By Al Mattei

Founder, TopOfTheCircle.com

In the late summer of 2002, a field hockey derby was taking place under the lights at Arlington Yorktown (Va.). Crosstown rival Arlington Washington-Lee (Va.) had come to renew its ancient rivalry with Yorktown.

For the record, Yorktown got three first-half goals in a 4-0 win over Washington-Lee, playing plucky and opportunistic defense in front of goalkeeper Carolyn Klein, even defending four corners in the final half-minute of play and after time expired.

But the occasion of the game was significant. Washington-Lee and Yorktown are the two field hockey teams closest to the Pentagon, and played their rivalry game a scant two days before the first anniversary of the Sept. 11 terrorist attacks on the World Trade Center and the Pentagon.

"It's been a very rough time, and one of the toughest years," said Yorktown head coach Becca Kuehn. "I think everybody's been affected; they either knew somebody, or know someone who knew somebody. But they really came together as a team. It was a really horrible thing that happened, but it was great thing for this team, because we really came to know each other."

You might not know that there had been an attack on America if you had been at Yorktown High on Sept. 9, 2002. Few American flags adorned the cars in the parking lot, none of the navy and white uniforms worn by the teams sported flag patches, and nobody was dreading the sounds of aircraft taking off and landing at nearby Reagan National Airport.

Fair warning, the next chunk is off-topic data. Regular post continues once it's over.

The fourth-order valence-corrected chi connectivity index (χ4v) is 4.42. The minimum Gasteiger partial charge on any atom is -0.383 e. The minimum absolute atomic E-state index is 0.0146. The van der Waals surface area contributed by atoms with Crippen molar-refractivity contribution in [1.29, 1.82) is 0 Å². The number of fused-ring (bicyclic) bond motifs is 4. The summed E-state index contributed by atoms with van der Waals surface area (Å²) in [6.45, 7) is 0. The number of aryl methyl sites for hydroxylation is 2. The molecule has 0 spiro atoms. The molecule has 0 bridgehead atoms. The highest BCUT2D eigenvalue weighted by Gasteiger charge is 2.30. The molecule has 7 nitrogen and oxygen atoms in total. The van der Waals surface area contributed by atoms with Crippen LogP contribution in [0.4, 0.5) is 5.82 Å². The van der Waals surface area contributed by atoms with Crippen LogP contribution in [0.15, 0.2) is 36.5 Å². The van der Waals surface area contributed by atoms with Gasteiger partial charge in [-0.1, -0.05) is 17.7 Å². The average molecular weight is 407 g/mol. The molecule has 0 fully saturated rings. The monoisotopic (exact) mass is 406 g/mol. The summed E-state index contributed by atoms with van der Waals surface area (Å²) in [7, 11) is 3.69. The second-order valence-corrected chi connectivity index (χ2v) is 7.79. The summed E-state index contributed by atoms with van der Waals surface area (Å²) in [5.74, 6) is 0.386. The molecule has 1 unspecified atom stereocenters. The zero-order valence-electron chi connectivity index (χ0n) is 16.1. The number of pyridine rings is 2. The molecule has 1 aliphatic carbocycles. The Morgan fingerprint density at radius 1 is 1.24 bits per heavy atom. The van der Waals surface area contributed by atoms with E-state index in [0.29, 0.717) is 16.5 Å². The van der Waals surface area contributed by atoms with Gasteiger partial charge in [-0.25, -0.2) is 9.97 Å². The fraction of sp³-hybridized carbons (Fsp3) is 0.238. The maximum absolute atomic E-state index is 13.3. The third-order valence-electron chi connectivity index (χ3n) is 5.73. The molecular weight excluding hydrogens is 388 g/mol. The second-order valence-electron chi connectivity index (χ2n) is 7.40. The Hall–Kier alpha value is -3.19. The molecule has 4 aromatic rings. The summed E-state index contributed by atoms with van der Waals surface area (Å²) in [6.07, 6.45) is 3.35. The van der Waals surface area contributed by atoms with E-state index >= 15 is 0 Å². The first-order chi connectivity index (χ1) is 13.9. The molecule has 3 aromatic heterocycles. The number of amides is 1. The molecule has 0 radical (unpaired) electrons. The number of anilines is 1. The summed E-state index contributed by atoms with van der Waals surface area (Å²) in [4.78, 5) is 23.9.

Instead, to a woman, American field hockey players are moving on. Two days before the anniversary of the 9-11 attacks, Yorktown and Washington-Lee were not concerned with reliving the attacks and their aftermath, but were only concerned about how to negotiate the ball forward on the adventurous multiuse Yorktown pitch.

"We really did well in working the right side of the field," Kuene said, indicating a threadbare patch of ground which serves as the sideline area for the Yorktown football team. "It actually helps us because it's very smooth, and it's probably easier to work than the grassy side of the field."

On the other bench, Washington-Lee coach Susan Proto was worried about how her team would respond for its first game of the season.

"Coming in, we were pretty tight, but we managed to play well in the second half," she said.

Oddly enough, Proto's team was to have played its home opener Sept. 11, 2002, but a request to move the game was granted.

"We'll definitely have a big advantage, since our next game is at home," she said. "And we're not used to playing on a field like this."

Young people in the American culture are seen as being purposeless if not downright shiftless. Ennui with all things in authority -- parents, teachers, peace officers -- is a given. Yet, a year after year after the worst act of war on American soil in almost 200 years, young America is remarkably resilient.

None of these teenagers were huddling in fear as they did some 363 days earlier. None were wondering when the next attack might come.

That's probably because these two teams, over the past year, found their own ways to show respect to those who died at the attacks. Washington-Lee built their own homemade memorial on the grounds of the Pentagon. Yorktown had a candlelight vigil, and were planning another one for the first anniversary of Sept. 11.

And you get the feeling that Yorktown won't be the only team involved in it.

"A lot of my girls have friends on (Washington & Lee)," Kuehn said. "They're probably neighbors with some people, and probably grew up playing field hockey together. And still friends."